Plants tend to make a living room comfortable, but animal parents should be extra careful when selecting trees and flowers. Several plants produce poisonous compounds that can harm dogs or cats if they are consumed. ,Symptoms of poisoning can be mild to serious, and in certain cases, pets may even die. Usually plants have several names, so it is necessary to ensure that the plants you own or intend to buy are not poisonous to your pet.

Peace Lily

Although the Peace Lily is a beautiful houseplant with a variety of detoxifying properties, it may be poisonous if eaten by both humans and pets. If you have this in your house, be sure to keep this out of the reach of small kids and curious pets.

Sago Palm

This popular exotic plant brings a pleasant feel to your home; however, it can be very problematic if your pet gets his paws on this plant. Any part of this plant is a health risk. From the seeds, to the roots, to the leaves – if eaten, it can lead to vomiting, diarrhea and, in some cases, even liver failure and death.

Devil’s Ivy

If you want to keep this common trailing plant in your home, hang it out of sight of your pets. Indications of ingestion can be instantly evident, including facial pawing, foaming, and vomiting. Moderate to extreme swelling in the mouth may also happen, making it hard to breathe or swallow.

Aloe Plant

Aloe plant (also known as the medicinal plant and Barbados aloe) is a common, succulent plant that is poisonous to dogs and cats. Aloin is known to be a toxic agent in this plant. This bitter, yellow substance is present in most aloe species and can induce vomiting and/or redness in the urine.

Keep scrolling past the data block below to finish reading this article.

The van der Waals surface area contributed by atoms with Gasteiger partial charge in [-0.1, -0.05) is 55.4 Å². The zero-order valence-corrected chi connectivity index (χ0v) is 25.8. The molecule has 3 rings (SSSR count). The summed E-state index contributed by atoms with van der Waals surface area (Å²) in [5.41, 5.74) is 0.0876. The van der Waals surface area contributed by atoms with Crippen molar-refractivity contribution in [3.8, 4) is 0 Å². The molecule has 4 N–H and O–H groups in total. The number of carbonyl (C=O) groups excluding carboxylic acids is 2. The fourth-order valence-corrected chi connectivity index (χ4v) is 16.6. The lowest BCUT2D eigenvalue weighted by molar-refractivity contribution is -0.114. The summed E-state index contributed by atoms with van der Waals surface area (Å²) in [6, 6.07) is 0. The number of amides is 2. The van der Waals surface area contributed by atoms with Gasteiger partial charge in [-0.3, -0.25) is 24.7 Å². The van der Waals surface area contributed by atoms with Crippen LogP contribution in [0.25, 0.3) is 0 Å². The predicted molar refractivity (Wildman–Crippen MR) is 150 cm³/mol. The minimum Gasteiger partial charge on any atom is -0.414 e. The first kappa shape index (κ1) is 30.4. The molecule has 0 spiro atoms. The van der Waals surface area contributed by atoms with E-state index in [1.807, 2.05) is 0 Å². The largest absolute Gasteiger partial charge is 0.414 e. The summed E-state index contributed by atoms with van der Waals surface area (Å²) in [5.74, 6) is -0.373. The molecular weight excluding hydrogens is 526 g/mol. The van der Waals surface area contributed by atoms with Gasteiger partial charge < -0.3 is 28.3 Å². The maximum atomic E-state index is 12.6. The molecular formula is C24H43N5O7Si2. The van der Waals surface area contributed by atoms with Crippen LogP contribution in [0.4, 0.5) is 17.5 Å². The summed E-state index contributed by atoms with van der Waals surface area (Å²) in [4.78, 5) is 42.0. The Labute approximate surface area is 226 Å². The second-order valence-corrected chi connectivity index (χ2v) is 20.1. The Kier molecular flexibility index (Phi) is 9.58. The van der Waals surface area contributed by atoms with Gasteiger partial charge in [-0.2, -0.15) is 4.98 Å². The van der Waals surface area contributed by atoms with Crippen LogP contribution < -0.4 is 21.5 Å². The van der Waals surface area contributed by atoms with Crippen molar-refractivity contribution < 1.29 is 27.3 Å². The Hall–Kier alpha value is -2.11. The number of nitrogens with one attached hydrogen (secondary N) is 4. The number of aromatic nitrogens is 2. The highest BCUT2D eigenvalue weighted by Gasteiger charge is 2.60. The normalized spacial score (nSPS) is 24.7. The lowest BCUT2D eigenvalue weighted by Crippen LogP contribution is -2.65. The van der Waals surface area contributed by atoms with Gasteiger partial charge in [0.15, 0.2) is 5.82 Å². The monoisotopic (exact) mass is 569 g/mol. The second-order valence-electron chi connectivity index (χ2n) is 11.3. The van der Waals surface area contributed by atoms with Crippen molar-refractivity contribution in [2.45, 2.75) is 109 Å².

If you grow eucalyptus as a houseplant and have a pet, then be careful that eucalyptus oil could cause lethargy and irritate your pet. Even the scent of eucalyptus oil can cause your pet's bad mood.


The flowers produce lycorine, an alkaloid that induces vomiting. Consumption of the bulb, plant or flower can cause serious vomiting, diarrhea, stomach pain, and even potential cardiac arrhythmias or respiratory failure. Crystals are located in the outer bulb layer, close to hyacinths, which cause extreme tissue inflammation and secondary slobbering. Daffodils ingestion may lead to more serious symptoms, so if exposure is observed or symptoms are noticed, it is recommended that veterinary treatment must be received for additional supportive treatment.

Elephant Ear

In hotter climates, elephant ear can be successfully grown in the garden, but it is more widely recognized as a popular houseplant throughout the rest of the globe. Beautiful as it may be, the plant may induce swelling of the mouth, vomiting, and diarrhea in both animals and humans—just enough justification for a conscientious owner to avoid it.


Both species of Cacti are known to be harmful to pets. If consumed, pets can suffer throat and internal injuries owing to thorns and also skin irritation and vomiting due to toxins.

Tulip/Narcissus Bulbs

The bulb portions of Tulip/Narcissus spp. contain contaminants that can cause extreme intestinal discomfort, drooling, lack of appetite, central nervous system depression, seizures, and cardiac irregularities.


Oleander (Nerium oleander) is an outdoor plant that is famous for its evergreen qualities and delicate flowers. All parts of the plant are commonly known to be poisonous- even the water in the flower pot has been noted to cause toxicosis; however, leaves and flowers are highly toxic when consumed and can cause serious vomiting, slow heart rate and probably even lead to death.

In most situations, the intensity of the reaction of a pet relies on how much of the poisonous plant is consumed. Factors can also be the breed and size of the pet. If you believe your cat or dog has eaten any of these plants, feel free to contact your veterinarian immediately.

Author's Bio: 

I am the specialist in Content Writing on Pets.

I started my career from 2012 to onward.